Prepay mortgage if you fear risk

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Dear Dr. Don,
I have inherited $168,000. I am 51 with very little in retirement savings. My husband and I own a home with a loan balance of $176,000. We would like to retire by 62 by using deferred comp at work, although we haven’t started this yet, plus pension and Social Security.

Is it better to pay off our mortgage? Or is it better to invest this money? We have about $30,000 in car and credit card debt.
— Sandy Solvent

Dear Sandy,
The decision to use this windfall to pay off your mortgage, pay off your other debts or invest the money elsewhere depends in large part on your attitude toward risk and your willingness to invest in the financial markets.

In general, you want to prepay a mortgage if the effective (after-tax) rate on your mortgage is more than what you can expect to earn after-tax on your investments. Conservative investors are more likely to make the decision to prepay than investors who are comfortable investing in the stock market.

If you’re using the mortgage interest deduction on your taxes, you can use Bankrate’s mortgage tax deduction calculator to determine the effective rate on your mortgage.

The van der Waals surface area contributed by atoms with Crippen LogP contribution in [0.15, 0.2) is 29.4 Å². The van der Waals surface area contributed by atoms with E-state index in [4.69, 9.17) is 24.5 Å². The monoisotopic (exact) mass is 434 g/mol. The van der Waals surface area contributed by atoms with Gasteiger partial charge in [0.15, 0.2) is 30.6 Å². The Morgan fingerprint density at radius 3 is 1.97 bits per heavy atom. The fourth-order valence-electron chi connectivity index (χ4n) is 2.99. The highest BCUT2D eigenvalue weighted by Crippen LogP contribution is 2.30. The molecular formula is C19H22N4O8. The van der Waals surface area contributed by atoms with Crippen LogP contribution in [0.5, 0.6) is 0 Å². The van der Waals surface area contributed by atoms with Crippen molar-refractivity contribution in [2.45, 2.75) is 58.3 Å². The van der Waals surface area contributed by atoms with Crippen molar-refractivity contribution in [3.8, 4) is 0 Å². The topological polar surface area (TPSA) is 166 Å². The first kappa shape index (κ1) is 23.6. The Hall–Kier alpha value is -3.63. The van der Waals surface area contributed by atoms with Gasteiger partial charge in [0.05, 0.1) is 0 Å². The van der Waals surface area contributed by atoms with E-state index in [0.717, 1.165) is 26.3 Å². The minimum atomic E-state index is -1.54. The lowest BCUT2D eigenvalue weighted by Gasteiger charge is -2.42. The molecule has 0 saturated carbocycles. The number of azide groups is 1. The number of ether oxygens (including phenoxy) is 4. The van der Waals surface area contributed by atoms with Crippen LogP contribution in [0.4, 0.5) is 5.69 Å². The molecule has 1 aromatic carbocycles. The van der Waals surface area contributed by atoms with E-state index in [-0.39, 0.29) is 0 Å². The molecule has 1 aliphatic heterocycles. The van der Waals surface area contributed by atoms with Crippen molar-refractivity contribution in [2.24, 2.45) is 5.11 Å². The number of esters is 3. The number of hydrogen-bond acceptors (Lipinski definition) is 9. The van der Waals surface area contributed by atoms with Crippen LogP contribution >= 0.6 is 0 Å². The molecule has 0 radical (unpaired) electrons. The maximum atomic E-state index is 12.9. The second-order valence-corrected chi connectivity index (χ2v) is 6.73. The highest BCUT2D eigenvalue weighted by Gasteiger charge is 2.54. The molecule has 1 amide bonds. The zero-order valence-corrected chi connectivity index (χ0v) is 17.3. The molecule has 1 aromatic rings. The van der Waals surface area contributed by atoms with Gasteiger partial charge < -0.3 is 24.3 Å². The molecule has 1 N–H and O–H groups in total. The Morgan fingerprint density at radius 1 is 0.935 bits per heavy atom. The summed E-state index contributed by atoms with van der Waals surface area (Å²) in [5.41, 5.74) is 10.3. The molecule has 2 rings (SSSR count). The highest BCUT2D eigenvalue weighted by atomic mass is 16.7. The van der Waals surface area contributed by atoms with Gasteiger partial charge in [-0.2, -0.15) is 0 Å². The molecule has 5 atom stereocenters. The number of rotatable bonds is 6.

Another big question to answer is whether you have the financial discipline to use the money you’ve freed up (by prepaying the mortgage with the inheritance) to invest for future life goals, like retirement.

If your company matches all or part of your contributions to a retirement account, contributing to that plan makes sense. While you can’t contribute from your inheritance, you can use your inheritance to replace the income going into the deferred compensation plan.

If your company matches 50 cents on the dollar, you’re making 50 percent on these contributions before considering investment returns.

Depending on the interest rate on your car loan and credit cards, paying off the car and the credit cards can be a better first step than using all the money to prepay the mortgage. Of course, this assumes there is no prepayment penalty on the car loan.